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RadioShack To Update Brand, Assortment, Stores

Fort Worth, Texas – RadioShack plans to refresh its brand, assortment and stores to attract a new, younger customer and reverse a string of successive quarterly losses.

The strategy, which is still evolving, was outlined in broad strokes by recently installed CEO Joseph Magnacca during a first-quarter earnings call this morning, after the struggling chain announced a $43 million loss for the period.

Magnacca joined RadioShack in February from Walgreens and said he spent the ensuing weeks assessing the chain and solidifying its new management team.

He said the most immediate change will be a new branding campaign under the theme “Let’s Play” that positions RadioShack as a neighborhood technology playground. The tagline will be highlighted in network TV spots, newspaper inserts and social and digital media, beginning with a new Beats commercial that airs next week.

Inside the store, expect to find a renewed focus on private-label brands and products, which differentiate RadioShack from its competitors and provide higher margins. Magnacca said his merchants are currently rationalizing the assortment and that the fruits of a recent product development foray in China will hit stores this summer.

The stores themselves will undergo a refresh, beginning in New York over the next several weeks. The remodeling program leverages the stores’ existing fixtures and footprints to keep capital expenditures low, and will include more interactive demos and “power brand” displays that group products by brand rather than category.

By way of example, Magnacca noted that Apple products are presently dispersed throughout the store by product classification rather than presented in a central Apple area, making it more difficult for customers to find what they’re looking for.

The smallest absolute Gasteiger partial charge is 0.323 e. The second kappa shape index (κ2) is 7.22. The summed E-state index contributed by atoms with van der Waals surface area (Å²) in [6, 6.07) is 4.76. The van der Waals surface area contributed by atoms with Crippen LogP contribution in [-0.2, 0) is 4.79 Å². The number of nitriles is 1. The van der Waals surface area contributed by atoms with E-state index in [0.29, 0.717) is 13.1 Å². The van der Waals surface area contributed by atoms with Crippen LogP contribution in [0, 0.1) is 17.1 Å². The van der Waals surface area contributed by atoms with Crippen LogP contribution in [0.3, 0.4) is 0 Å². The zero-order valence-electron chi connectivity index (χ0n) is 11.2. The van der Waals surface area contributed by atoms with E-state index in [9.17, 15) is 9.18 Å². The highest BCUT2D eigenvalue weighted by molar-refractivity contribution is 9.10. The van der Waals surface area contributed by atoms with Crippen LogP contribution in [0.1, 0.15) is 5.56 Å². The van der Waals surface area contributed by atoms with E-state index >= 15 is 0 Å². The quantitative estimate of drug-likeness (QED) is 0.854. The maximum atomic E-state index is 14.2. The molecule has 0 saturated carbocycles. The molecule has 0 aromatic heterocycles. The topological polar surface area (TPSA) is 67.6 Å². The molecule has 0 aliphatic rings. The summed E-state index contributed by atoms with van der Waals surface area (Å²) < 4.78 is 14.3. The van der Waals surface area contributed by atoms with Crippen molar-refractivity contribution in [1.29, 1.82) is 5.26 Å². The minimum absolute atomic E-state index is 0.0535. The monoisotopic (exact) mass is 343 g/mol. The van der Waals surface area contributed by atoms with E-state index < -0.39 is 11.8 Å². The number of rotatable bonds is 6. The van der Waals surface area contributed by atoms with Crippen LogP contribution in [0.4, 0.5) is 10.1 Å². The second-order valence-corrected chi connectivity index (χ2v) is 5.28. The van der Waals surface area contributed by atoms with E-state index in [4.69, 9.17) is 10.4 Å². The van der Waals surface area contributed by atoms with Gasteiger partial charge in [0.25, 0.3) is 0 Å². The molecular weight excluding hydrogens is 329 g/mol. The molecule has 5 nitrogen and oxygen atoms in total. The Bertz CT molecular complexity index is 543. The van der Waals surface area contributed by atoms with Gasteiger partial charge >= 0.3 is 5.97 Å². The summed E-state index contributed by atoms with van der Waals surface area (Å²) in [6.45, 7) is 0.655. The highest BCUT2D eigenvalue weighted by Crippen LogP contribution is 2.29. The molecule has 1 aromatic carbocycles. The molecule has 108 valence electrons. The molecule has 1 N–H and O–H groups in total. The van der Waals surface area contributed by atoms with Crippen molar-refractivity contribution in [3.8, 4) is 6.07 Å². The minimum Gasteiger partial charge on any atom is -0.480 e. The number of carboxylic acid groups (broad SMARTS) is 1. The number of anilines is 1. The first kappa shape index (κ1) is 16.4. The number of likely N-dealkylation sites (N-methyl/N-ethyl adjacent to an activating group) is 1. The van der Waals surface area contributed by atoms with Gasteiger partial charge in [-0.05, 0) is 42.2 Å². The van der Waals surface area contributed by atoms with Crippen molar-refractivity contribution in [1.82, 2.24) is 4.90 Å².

Sales staff will also be reinstructed to sell “the whole store” rather than aggressively focus on mobile phone sales, as they had previously been directed, which some customers found off-putting.

There are no plans for wholesale closures of stores, Magnacca noted, although redundant locations may be shuttered as leases expire. The chain shut 104 company-operated stores last year, but the new management team is considering using its over 4,000 locations as mini fulfillment centers for online orders as it moves to bolster multichannel sales.

Magnacca also said he met with key vendors who are “encouraged” by the initiatives.

Investors, who’ve similarly listened to a litany of strategic initiatives under six CEOs over the last eight years, may be giving the latest another chance, as RadioShack’s share price rose nearly 5 percent to $3.29 after the earnings call.

In a research note, Janney retail analyst David Strasser blamed the chain’s woes on “a long list of top management that sold out the long term for near term profits,” and said that based on his remerchandising track record at Walgreens’ New York-area drugstore chain Duane Reade, “listening and giving Mr. Magnacca the benefit of the doubt, here, could prove worthwhile.”

Still, Strasser described the company’s first quarter results as “a disaster by any stretch of the imagination,” as losses widened to $43 million from a year-ago net loss of $8 million. Chief financial officer and former interim CEO Dorvin Lively attributed the red ink largely to the company’s postpaid mobile business. Handset unit volume fell 25 percent year over year amid reduced promotional activity, constrained inventory on popular models and a dearth of “iconic” introductions, he said on the earnings call, while RadioShack’s exit from its failed mobile department program for Target accounted for $8.5 million of the loss.

In contrast, prepaid mobile sales were up double-digit during the quarter as the addition of premium models helped remove any stigma from the category, and the wireless accessories and Bluetooth speaker categories also showed particular strength.

In contrast, CE, laptop and MP3 player sales were weak but enjoyed margin rate improvement, Lively said.